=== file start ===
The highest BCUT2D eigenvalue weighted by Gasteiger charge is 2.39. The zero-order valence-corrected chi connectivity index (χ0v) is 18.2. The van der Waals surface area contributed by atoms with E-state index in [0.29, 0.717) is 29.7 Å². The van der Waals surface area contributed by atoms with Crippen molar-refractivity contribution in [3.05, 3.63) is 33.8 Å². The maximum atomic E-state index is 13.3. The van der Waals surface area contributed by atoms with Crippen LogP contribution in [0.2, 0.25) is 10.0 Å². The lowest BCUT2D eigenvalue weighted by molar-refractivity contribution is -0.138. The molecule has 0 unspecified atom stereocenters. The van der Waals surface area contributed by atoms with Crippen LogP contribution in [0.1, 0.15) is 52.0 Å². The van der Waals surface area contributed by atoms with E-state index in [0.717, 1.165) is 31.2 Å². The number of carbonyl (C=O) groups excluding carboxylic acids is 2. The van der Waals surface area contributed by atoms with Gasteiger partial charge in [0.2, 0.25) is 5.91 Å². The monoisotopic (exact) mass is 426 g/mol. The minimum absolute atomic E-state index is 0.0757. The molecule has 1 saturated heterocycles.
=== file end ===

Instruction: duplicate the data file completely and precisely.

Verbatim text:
The highest BCUT2D eigenvalue weighted by Gasteiger charge is 2.39. The zero-order valence-corrected chi connectivity index (χ0v) is 18.2. The van der Waals surface area contributed by atoms with E-state index in [0.29, 0.717) is 29.7 Å². The van der Waals surface area contributed by atoms with Crippen molar-refractivity contribution in [3.05, 3.63) is 33.8 Å². The maximum atomic E-state index is 13.3. The van der Waals surface area contributed by atoms with Crippen LogP contribution in [0.2, 0.25) is 10.0 Å². The lowest BCUT2D eigenvalue weighted by molar-refractivity contribution is -0.138. The molecule has 0 unspecified atom stereocenters. The van der Waals surface area contributed by atoms with Crippen LogP contribution in [0.1, 0.15) is 52.0 Å². The van der Waals surface area contributed by atoms with E-state index in [0.717, 1.165) is 31.2 Å². The number of carbonyl (C=O) groups excluding carboxylic acids is 2. The van der Waals surface area contributed by atoms with Gasteiger partial charge in [0.2, 0.25) is 5.91 Å². The monoisotopic (exact) mass is 426 g/mol. The minimum absolute atomic E-state index is 0.0757. The molecule has 1 saturated heterocycles.